In addition, the government's plan will allow for a massive increase of raw log exports from Crown lands in the Queen Charlotte Islands. To top it all off, since 2004 the BC government has removed 120,000 hectares - an enormous area of productive forest lands - from their Tree Farm Licenses on Vancouver Island and the coast, most recently 28,500 hectares of Western Forest Products' lands, thus opening the floodgates for raw log exports from those lands. Therefore, as a whole, the BC government's policies will lead to an overall increase in raw log exports, to the detriment of the current and future employment of BC forestry workers.
What Kind of Future do We Want?
It's still possible to create a future where:
- Our last, beautiful ancient forests on Vancouver Island and the Lower Mainland still tower, to provide homes for all their wildlife, to provide clean water for salmon, to continue to sequester carbon from the atmosphere to counteract climate change, to provide exceptional recreational and tourism opportunities for local people and visitors from around the world, and to remain as an important part of the foundation for many First Nations cultures.
- Our second-growth forests are logged and managed sustainably so that they can age and produce higher quality wood and larger timber volumes, provide clean water for local communities and spawning salmon, and some stands can eventually become home for old-growth dependent species currently trapped in old-growth "islands".
BC's forestry jobs are secured through a guaranteed log supply for local mills and value-added wood manufacturers by banning raw log exports. The BC government could assist in the development of second-growth processing facilities through tax-shifting in order to stimulate investment in a second-growth industry and retool mills away from using old-growth logs. An extensive wood manufacturing industry and sustainable second-growth logging could ensure that a large, unionized workforce with high safety standards thrives on BC's coast once again.
Let's MAKE it HAPPEN! WRITE a NEW LETTER and TAKE ACTION!
The BC Liberal government has been taken so far - through the letters, protests, petitions, and actions of thousands of people, including many of YOU - that they've stated that they intend to shift logging away from old-growth forests. While at this point this is largely a public relations manoeuvre, it sets the goal post closer so that we can hold them to their stated goal by pushing for concrete, legally-binding timelines to ensure a full transition is completed soon on Vancouver Island and the Lower Mainland. So it's VITAL that we keep PUSHING!
WRITE a letter and get involved in the events and activities of the campaign (visit www.wcwcvictoria.org and www.viforest.org )! NOW, more than ever...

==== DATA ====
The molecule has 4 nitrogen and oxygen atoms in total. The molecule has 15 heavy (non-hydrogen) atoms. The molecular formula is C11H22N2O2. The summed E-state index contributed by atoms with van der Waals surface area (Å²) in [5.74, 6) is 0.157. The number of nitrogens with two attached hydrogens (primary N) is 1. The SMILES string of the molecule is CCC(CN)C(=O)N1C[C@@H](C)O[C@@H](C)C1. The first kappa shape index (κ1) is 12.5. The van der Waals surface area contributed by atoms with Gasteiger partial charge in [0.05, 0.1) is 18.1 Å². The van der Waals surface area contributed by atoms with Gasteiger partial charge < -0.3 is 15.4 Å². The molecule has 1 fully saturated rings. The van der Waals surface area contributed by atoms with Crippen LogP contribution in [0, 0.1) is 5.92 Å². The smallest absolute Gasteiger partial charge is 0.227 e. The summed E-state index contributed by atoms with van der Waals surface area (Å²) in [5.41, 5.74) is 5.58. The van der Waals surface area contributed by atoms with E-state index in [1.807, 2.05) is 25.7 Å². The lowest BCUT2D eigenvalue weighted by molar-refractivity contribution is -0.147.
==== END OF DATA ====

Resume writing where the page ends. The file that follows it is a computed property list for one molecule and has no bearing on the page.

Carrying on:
If you've previously written, please WRITE AGAIN, in light of the government's new plan!
Let the BC government know whether or not you believe that:
- The new Coastal Forest Action Plan is highly flawed as itentails no new restrictions on old-growth logging, and as such will ensure the continued liquidation of the largest, rarest, high-value ancient trees - red and yellow cedar, Douglas fir, andSitka spruce. However, Forests Minister Rich Coleman has statedthat he would like to see old-growth logging decrease by 40% across the entire coast in 5 years - any reductions, however,must be made legally-binding.
- It's vital that the BC government devise a new Coastal Old-Growth Strategy that implements mandatory restrictions with concrete timelines to end old-growth logging on Vancouver Island and the Lower Mainland, where three-fourths of the productive old-growth forests are now gone, and only 6-8% of the productive forests (old-growth and second-growth) are protected in parks.
- Second-growth forests should be logged sustainably.
- Raw log exports should be banned on both private and public lands.
Write and Phone:
Premier Gordon Campbell
Rich Coleman, Minister of Forests and Range
Just as importantly, your own provincial Liberal or NDP MLA if
you live in BC, who you can find by going to:
Be SURE to include your home mailing address!
ALSO, sign and circulate our petition at www.viforest.org
Visit www.wcwcvictoria.org for a list of upcoming events and
THANK YOU for taking decisive actions for the world's most
For the Wild,
Ken Wu, Joan Varley, Jessi Junkin, Mike Feld
Wilderness Committee - Victoria office
Join 70 000 Canadians and become a member or donate to the Western Canada Wilderness Committee, Canada's largest grassroots, membership-based wilderness protection organization. Donate online on the left side of our website www.wcwcvictoria.org